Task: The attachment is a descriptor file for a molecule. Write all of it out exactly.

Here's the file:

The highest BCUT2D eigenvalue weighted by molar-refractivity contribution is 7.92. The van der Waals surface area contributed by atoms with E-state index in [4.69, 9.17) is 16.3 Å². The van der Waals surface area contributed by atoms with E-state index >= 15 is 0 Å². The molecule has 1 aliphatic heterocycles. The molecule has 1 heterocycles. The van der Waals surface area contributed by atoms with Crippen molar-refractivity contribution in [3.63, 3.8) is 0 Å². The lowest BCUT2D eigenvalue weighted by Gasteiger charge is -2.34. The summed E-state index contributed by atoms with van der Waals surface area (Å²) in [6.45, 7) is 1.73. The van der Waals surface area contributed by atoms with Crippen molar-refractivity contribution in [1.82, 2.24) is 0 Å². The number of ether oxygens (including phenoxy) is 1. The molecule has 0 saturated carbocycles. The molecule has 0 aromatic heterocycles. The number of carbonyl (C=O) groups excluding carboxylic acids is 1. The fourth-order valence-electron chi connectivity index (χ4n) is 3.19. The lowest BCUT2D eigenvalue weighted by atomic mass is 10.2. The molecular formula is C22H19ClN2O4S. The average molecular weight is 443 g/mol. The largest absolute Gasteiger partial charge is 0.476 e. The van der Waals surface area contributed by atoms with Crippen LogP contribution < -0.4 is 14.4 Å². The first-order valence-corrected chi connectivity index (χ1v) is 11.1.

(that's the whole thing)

The highest BCUT2D eigenvalue weighted by molar-refractivity contribution is 7.92. The van der Waals surface area contributed by atoms with E-state index in [4.69, 9.17) is 16.3 Å². The van der Waals surface area contributed by atoms with E-state index >= 15 is 0 Å². The molecule has 1 aliphatic heterocycles. The molecule has 1 heterocycles. The van der Waals surface area contributed by atoms with Crippen molar-refractivity contribution in [3.63, 3.8) is 0 Å². The lowest BCUT2D eigenvalue weighted by Gasteiger charge is -2.34. The summed E-state index contributed by atoms with van der Waals surface area (Å²) in [6.45, 7) is 1.73. The van der Waals surface area contributed by atoms with Crippen molar-refractivity contribution in [1.82, 2.24) is 0 Å². The number of ether oxygens (including phenoxy) is 1. The molecule has 0 saturated carbocycles. The molecule has 0 aromatic heterocycles. The number of carbonyl (C=O) groups excluding carboxylic acids is 1. The fourth-order valence-electron chi connectivity index (χ4n) is 3.19. The lowest BCUT2D eigenvalue weighted by atomic mass is 10.2. The molecular formula is C22H19ClN2O4S. The average molecular weight is 443 g/mol. The largest absolute Gasteiger partial charge is 0.476 e. The van der Waals surface area contributed by atoms with Crippen LogP contribution < -0.4 is 14.4 Å². The first-order valence-corrected chi connectivity index (χ1v) is 11.1.